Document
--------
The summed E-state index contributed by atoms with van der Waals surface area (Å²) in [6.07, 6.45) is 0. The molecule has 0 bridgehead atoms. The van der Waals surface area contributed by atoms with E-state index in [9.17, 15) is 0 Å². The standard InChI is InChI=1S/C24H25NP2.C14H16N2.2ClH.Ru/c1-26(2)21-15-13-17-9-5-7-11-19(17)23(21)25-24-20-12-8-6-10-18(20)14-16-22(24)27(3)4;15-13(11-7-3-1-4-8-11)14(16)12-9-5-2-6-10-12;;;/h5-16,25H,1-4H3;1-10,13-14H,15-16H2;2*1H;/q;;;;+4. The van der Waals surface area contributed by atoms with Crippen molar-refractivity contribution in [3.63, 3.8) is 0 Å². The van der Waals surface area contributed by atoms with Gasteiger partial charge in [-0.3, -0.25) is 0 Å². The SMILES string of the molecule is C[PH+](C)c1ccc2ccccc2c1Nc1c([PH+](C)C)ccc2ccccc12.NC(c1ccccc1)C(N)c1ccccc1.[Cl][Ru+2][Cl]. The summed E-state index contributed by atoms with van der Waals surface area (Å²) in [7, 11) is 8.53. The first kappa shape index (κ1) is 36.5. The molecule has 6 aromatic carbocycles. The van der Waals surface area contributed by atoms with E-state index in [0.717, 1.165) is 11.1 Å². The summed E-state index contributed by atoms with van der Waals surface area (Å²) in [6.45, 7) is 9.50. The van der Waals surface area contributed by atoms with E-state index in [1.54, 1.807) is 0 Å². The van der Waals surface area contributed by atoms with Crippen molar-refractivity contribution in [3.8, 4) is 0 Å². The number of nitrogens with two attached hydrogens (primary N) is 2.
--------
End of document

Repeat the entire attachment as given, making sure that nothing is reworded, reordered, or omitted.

The summed E-state index contributed by atoms with van der Waals surface area (Å²) in [6.07, 6.45) is 0. The molecule has 0 bridgehead atoms. The van der Waals surface area contributed by atoms with E-state index in [9.17, 15) is 0 Å². The standard InChI is InChI=1S/C24H25NP2.C14H16N2.2ClH.Ru/c1-26(2)21-15-13-17-9-5-7-11-19(17)23(21)25-24-20-12-8-6-10-18(20)14-16-22(24)27(3)4;15-13(11-7-3-1-4-8-11)14(16)12-9-5-2-6-10-12;;;/h5-16,25H,1-4H3;1-10,13-14H,15-16H2;2*1H;/q;;;;+4. The van der Waals surface area contributed by atoms with Crippen molar-refractivity contribution in [3.63, 3.8) is 0 Å². The van der Waals surface area contributed by atoms with Gasteiger partial charge in [-0.3, -0.25) is 0 Å². The SMILES string of the molecule is C[PH+](C)c1ccc2ccccc2c1Nc1c([PH+](C)C)ccc2ccccc12.NC(c1ccccc1)C(N)c1ccccc1.[Cl][Ru+2][Cl]. The summed E-state index contributed by atoms with van der Waals surface area (Å²) in [7, 11) is 8.53. The first kappa shape index (κ1) is 36.5. The molecule has 6 aromatic carbocycles. The van der Waals surface area contributed by atoms with E-state index in [0.717, 1.165) is 11.1 Å². The summed E-state index contributed by atoms with van der Waals surface area (Å²) in [6.45, 7) is 9.50. The van der Waals surface area contributed by atoms with E-state index in [1.54, 1.807) is 0 Å². The van der Waals surface area contributed by atoms with Crippen molar-refractivity contribution in [3.8, 4) is 0 Å². The number of nitrogens with two attached hydrogens (primary N) is 2.